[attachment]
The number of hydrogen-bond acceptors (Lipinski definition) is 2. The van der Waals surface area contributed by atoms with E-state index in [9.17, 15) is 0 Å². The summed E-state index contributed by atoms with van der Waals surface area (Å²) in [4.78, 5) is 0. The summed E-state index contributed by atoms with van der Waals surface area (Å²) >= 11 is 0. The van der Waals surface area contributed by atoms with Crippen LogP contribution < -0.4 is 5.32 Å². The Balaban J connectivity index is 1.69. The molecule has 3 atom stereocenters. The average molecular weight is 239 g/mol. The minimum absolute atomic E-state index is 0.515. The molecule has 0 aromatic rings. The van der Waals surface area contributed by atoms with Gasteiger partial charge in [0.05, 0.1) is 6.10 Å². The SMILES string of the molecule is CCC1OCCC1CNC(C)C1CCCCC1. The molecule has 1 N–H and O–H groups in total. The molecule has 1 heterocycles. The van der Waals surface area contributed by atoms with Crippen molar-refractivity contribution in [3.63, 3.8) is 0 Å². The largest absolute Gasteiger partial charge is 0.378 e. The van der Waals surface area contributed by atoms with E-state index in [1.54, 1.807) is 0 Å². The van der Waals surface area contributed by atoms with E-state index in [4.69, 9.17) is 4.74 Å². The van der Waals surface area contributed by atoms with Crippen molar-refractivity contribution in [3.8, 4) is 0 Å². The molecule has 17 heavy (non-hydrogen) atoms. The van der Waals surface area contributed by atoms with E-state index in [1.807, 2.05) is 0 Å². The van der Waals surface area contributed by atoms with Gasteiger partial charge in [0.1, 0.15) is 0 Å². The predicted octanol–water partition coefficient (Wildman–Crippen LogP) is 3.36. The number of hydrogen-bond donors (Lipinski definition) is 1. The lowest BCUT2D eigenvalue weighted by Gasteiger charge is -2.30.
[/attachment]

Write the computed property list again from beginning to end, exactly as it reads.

The number of hydrogen-bond acceptors (Lipinski definition) is 2. The van der Waals surface area contributed by atoms with E-state index in [9.17, 15) is 0 Å². The summed E-state index contributed by atoms with van der Waals surface area (Å²) in [4.78, 5) is 0. The summed E-state index contributed by atoms with van der Waals surface area (Å²) >= 11 is 0. The van der Waals surface area contributed by atoms with Crippen LogP contribution < -0.4 is 5.32 Å². The Balaban J connectivity index is 1.69. The molecule has 3 atom stereocenters. The average molecular weight is 239 g/mol. The minimum absolute atomic E-state index is 0.515. The molecule has 0 aromatic rings. The van der Waals surface area contributed by atoms with Gasteiger partial charge in [0.05, 0.1) is 6.10 Å². The SMILES string of the molecule is CCC1OCCC1CNC(C)C1CCCCC1. The molecule has 1 N–H and O–H groups in total. The molecule has 1 heterocycles. The van der Waals surface area contributed by atoms with Crippen molar-refractivity contribution in [3.63, 3.8) is 0 Å². The largest absolute Gasteiger partial charge is 0.378 e. The van der Waals surface area contributed by atoms with E-state index in [1.54, 1.807) is 0 Å². The van der Waals surface area contributed by atoms with E-state index in [4.69, 9.17) is 4.74 Å². The van der Waals surface area contributed by atoms with Crippen molar-refractivity contribution in [3.8, 4) is 0 Å². The molecule has 17 heavy (non-hydrogen) atoms. The van der Waals surface area contributed by atoms with E-state index in [1.807, 2.05) is 0 Å². The van der Waals surface area contributed by atoms with Gasteiger partial charge in [0.1, 0.15) is 0 Å². The predicted octanol–water partition coefficient (Wildman–Crippen LogP) is 3.36. The number of hydrogen-bond donors (Lipinski definition) is 1. The lowest BCUT2D eigenvalue weighted by Gasteiger charge is -2.30.